Studies Show Significantly Lower Costs Using MOSES 2.0 Technology for Enlarged Prostate Surgery

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Prostate enlargement, or benign prostatic hyperplasia (BPH), affects about half of men aged 51 to 60, with the risk increasing with age to include 90% of men over 80.1 The condition slows down and can even block flow of urine through the urethra, which can result in catheterization, repeated infections, and kidney deterioration. Although most BPH is initially controlled with medication, millions will need surgery to restore flow in the urethra. As a result, minimally invasive BPH procedures are some of the most common surgeries that urologists perform, and we are always developing new techniques for our patients.

In the last 10 years, as a procedure called holmium laser enucleation of the prostate (HoLEP) has become increasingly available, it has emerged as a versatile option for BPH because it can be safely employed for a broad range of prostate sizes, even the largest prostates.2 Patients who have relied on catheters or spent years making frequent bathroom trips are thrilled to have their quality of life restored, and HoLEP is the last BPH procedure a patient will need: the retreatment rate is only about 1%.3,4

A recent advance in laser technology for HoLEP called MOSES 2.0 (Lumenis) has made the procedure even more efficient with faster enucleation and hemostasis.5 Less blood loss and shorter time to achieve hemostasis may translate to not only saving time in the operating room, but also causing less blood in the urine after surgery.5 In fact, research has shown that surgeons can perform “M-HoLEP” as an outpatient procedure, rather than an overnight stay, because there is less blood in the urine—an exciting development that benefits both patients and busy hospitals.6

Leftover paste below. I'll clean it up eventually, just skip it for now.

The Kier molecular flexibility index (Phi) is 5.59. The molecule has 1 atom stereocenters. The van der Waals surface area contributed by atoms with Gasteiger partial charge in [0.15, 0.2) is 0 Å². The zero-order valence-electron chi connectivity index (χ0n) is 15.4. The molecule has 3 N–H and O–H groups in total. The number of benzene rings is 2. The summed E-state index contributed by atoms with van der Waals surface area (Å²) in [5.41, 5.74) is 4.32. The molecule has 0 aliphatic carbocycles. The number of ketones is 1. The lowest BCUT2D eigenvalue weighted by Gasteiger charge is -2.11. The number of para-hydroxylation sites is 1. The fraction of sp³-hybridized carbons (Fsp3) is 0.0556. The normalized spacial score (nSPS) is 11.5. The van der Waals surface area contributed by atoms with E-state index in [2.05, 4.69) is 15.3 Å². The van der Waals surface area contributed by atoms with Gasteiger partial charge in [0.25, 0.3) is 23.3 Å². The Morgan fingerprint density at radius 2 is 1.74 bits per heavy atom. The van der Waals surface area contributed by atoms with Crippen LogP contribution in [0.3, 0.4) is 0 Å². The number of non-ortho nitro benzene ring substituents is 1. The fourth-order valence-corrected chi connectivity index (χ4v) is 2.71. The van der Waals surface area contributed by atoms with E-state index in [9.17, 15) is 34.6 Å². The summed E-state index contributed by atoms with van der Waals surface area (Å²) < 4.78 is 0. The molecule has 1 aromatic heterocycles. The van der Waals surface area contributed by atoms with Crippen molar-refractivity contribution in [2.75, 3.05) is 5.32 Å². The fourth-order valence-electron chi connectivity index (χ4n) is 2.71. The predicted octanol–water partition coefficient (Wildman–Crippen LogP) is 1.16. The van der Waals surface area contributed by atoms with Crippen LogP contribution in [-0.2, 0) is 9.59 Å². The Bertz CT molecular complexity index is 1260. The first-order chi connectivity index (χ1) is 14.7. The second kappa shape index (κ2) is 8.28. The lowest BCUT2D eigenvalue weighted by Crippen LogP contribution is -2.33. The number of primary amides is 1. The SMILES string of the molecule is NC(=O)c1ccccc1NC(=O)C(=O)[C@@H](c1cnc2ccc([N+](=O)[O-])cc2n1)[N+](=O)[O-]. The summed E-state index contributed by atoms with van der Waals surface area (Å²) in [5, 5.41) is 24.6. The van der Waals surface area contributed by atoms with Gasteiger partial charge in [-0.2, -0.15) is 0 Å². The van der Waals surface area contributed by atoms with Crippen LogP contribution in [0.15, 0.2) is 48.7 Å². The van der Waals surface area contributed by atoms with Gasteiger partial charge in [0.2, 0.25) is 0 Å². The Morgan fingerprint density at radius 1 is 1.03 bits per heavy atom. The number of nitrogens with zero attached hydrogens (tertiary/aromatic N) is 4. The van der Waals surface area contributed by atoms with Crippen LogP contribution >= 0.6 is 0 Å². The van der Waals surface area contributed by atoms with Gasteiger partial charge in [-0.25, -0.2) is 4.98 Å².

Until recently, there was little data to show the cost effects of this surgical approach and the ROI for this technology. We participated in two studies comparing the costs of HoLEP to M-HoLEP: one assessing ROI on the total cost of the laser,7 and the other examining the ROI of upgrading a laser to MOSES 2.0.8 Both found that M-HoLEP saved over $700 per case, with results that can be reproduced at other hospitals.

Significant Savings from 20% Less OR Time

To evaluate the cost-effectiveness of M-HoLEP from an operating room resource utilization standpoint, cases were selected for post-hoc cost analysis.7 A total of 60 patients with a prostate size ≥80 grams were randomized to undergo M-HoLEP or standard HoLEP using the same technique and laser settings for energy and frequency.

The mean time for HoLEP surgery was 126 minutes, compared to 101 minutes for M-HoLEP. Researchers determined that aside from surgical technology, no other variables significantly affected operative time. In the high-volume center where the study was held, shorter operating time per case resulted in a significant cost benefit.

Based on a standard cost of $37 per minute of operating room time, saving 25 minutes means saving $925, but other costs and savings were calculated. The MOSES 2.0 laser fiber cost $535 versus $406 for the SlimLine 550 laser fiber (Boston Scientific). Capital costs for the lasers themselves were significantly different ($220,000 for the Lumenis P120H with MOSES 2.0 vs. $145,130 for the Lumenis VersaPulse PowerSuite 100W). In the end, the mean cost of a HoLEP case was $5,068, while M-HoLEP was $4,272; costs per case increased to $5,213.13 and $4,492, respectively, after amortizing the laser device costs over 1000 procedures.

Based on the mean savings of $796 per case, a hospital that purchases a Lumenis P120H with MOSES 2.0 will recover the cost after about 277 M-HoLEP procedures. Thus, a surgeon who typically does 80 cases per year would create a return on investment in about 3.5 years.

Major Difference: No Overnight Stay

In another study, researchers using the Lumenis Pulse 120H laser compared the 30-day costs of HoLEP to M-HoLEP to explore the cost justification of purchasing a MOSES 2.0 upgrade.8 This retrospective analysis looked at 312 cases (120 HoLEP and 192 M-HoLEP) performed by a single experienced surgeon in an 18-month period before the upgrade and about 2 years after.